I think, with hindsight, the best option when I started here was to run with the SEO friendly permalink structure suggested by Jim Westergren (thanks for the tip, Eric) as that would enable me to then disallow the indexing of date related archive posts as well as the categories.

    Of course I could still do that and redirect the old pages to the new ones but that just opens up another can of worms that I’ve left on the shelf…

    Mike

  • Eric Giguere // Mar 27, 2007 at 3:48 am

    You don’t have to wait for the validator to pick up your robots.txt file, you can just paste the contents of your updated file into the text box they give you and then run your test URLs through it…. it’s pretty easy, trust me!

  • Mike // Mar 27, 2007 at 3:24 pm

    The point I was trying to make was that it didn’t reflect what I was expecting. Big G are now displaying the actual robots.txt file and yet still crawling the specific directories I’d asked them not to (i.e. wp-admin).

    :neutral:

  • Eric Giguere // Mar 28, 2007 at 3:51 pm

    Ah, well I don’t know how often they look at the robots.txt file, so it could just be that they haven’t updated their internal status. As long as you’ve used the validator to make sure that Googlebot’s excluded from those directories, changes will eventually take effect.

  • askApache // Mar 31, 2007 at 8:28 am

    This is the best attempt at figuring this whole thing out that I’ve come across.

    I checked out your many links and sources and ended up completely redoing my robots.txt optimized for wordpress, including using meta tags.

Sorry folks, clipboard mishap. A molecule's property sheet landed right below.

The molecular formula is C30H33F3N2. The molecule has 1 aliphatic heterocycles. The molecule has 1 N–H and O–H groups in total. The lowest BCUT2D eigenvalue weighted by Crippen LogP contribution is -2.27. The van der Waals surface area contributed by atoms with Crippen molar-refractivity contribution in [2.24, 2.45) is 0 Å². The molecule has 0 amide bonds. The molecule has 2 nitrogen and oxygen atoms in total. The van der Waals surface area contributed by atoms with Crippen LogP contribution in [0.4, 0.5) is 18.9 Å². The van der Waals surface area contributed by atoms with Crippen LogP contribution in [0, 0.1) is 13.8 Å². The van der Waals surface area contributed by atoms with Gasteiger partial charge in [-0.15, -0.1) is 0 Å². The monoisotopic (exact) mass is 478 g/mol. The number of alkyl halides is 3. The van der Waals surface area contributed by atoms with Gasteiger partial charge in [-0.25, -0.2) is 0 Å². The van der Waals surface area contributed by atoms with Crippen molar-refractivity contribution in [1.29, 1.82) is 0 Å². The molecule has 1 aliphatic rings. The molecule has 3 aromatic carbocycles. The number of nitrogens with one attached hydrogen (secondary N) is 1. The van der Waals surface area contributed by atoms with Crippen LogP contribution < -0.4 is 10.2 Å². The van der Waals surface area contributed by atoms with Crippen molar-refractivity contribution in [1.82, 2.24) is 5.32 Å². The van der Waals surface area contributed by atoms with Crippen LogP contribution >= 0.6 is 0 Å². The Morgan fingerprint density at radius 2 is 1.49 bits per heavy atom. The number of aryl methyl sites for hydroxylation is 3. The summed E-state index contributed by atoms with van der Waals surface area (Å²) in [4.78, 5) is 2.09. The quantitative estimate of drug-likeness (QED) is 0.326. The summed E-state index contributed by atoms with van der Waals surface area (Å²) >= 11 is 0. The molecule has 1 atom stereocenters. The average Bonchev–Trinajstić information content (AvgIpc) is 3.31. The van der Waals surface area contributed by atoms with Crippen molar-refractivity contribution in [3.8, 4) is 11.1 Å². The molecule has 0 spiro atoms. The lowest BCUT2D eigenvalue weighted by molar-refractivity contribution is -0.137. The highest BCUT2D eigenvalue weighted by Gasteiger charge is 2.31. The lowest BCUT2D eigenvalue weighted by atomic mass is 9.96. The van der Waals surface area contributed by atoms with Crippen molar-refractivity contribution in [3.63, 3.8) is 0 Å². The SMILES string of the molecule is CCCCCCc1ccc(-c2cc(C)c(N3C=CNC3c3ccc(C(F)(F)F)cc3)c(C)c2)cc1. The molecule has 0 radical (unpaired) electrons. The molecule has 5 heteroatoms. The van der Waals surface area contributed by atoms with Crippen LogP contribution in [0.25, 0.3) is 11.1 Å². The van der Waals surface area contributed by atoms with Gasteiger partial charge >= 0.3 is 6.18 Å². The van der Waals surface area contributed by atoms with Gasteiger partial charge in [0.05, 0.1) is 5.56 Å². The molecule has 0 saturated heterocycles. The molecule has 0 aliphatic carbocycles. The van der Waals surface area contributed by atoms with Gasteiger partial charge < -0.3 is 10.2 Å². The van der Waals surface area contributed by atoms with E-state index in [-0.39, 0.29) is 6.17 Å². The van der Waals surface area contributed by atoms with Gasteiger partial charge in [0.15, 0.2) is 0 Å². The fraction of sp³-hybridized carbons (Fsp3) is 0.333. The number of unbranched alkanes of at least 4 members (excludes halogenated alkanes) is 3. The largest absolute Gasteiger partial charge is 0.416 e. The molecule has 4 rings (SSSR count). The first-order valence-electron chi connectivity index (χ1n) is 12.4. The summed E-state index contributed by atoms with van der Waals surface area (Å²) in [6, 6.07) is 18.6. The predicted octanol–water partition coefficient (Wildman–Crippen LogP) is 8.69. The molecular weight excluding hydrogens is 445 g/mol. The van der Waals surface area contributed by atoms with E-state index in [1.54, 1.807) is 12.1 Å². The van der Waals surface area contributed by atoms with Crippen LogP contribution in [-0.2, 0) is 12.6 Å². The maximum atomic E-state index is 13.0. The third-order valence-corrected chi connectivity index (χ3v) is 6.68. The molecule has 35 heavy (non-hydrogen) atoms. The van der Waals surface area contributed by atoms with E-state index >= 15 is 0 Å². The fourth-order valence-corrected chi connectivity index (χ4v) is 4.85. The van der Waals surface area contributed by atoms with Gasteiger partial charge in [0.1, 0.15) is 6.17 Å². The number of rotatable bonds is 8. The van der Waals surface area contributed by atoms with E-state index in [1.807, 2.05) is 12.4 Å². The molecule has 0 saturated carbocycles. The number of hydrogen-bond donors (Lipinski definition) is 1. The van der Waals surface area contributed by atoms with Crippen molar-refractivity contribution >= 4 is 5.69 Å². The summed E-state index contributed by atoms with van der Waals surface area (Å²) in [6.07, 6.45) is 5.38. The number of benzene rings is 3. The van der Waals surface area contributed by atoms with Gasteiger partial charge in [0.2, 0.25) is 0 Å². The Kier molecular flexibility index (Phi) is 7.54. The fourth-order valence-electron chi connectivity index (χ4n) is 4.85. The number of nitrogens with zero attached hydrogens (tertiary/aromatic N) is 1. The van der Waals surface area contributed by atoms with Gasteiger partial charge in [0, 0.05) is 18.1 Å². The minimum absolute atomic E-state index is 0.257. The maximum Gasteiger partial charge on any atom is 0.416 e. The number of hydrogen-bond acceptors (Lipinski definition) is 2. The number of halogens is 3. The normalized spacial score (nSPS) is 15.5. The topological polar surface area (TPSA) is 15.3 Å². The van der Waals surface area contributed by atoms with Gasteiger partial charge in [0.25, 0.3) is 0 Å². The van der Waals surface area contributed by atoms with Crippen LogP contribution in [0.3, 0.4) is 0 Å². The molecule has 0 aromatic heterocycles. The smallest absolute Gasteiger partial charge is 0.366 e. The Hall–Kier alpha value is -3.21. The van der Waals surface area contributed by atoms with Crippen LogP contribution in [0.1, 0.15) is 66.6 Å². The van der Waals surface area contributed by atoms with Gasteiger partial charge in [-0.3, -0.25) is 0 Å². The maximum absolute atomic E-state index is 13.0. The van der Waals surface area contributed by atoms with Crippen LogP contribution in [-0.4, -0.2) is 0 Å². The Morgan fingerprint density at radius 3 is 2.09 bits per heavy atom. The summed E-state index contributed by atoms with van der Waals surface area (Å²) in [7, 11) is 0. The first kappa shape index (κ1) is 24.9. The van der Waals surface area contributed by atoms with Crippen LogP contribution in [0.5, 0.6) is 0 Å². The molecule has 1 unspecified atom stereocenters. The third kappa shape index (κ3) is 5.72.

• Mike // Apr 1, 2007 at 6:17 pm

    Thanks for stopping by and leaving a comment, askApache and for the tip on adding the meta tags in the header file :)

  • Mike // May 22, 2007 at 4:53 pm

    Some more robots.txt reading can be had over at 10e20 where they look at the specifics of stopping different agents.

  • Simon // May 27, 2007 at 1:13 am

    Thanks for the info. We’re looking to move our site to WordPress so this is great info.

  • Business // Jun 2, 2007 at 5:31 pm

    Thanks .. I have been looking for the right one that is simple enough and will do the right job!

  • PocketSEO // Jun 9, 2007 at 12:25 am

    I wouldn’t block the main feed from Googlebot. If you add a unique custom excerpt to each post when you write them it will keep the content in the main feed 100% different from the home page of your blog. The custom excerpt should also put different content on the category pages.

    Also, other search engines are looking for your main RSS feed, so if blocking the main feed, I recommend only blocking Googlebot.

  • Mike // Jun 9, 2007 at 12:28 pm

    I’m interested to know your thought process behind not blocking the feed. In my mind it’s duplication and doesn’t really provide a benefit to any of the search engines so can’t see a reason to include it.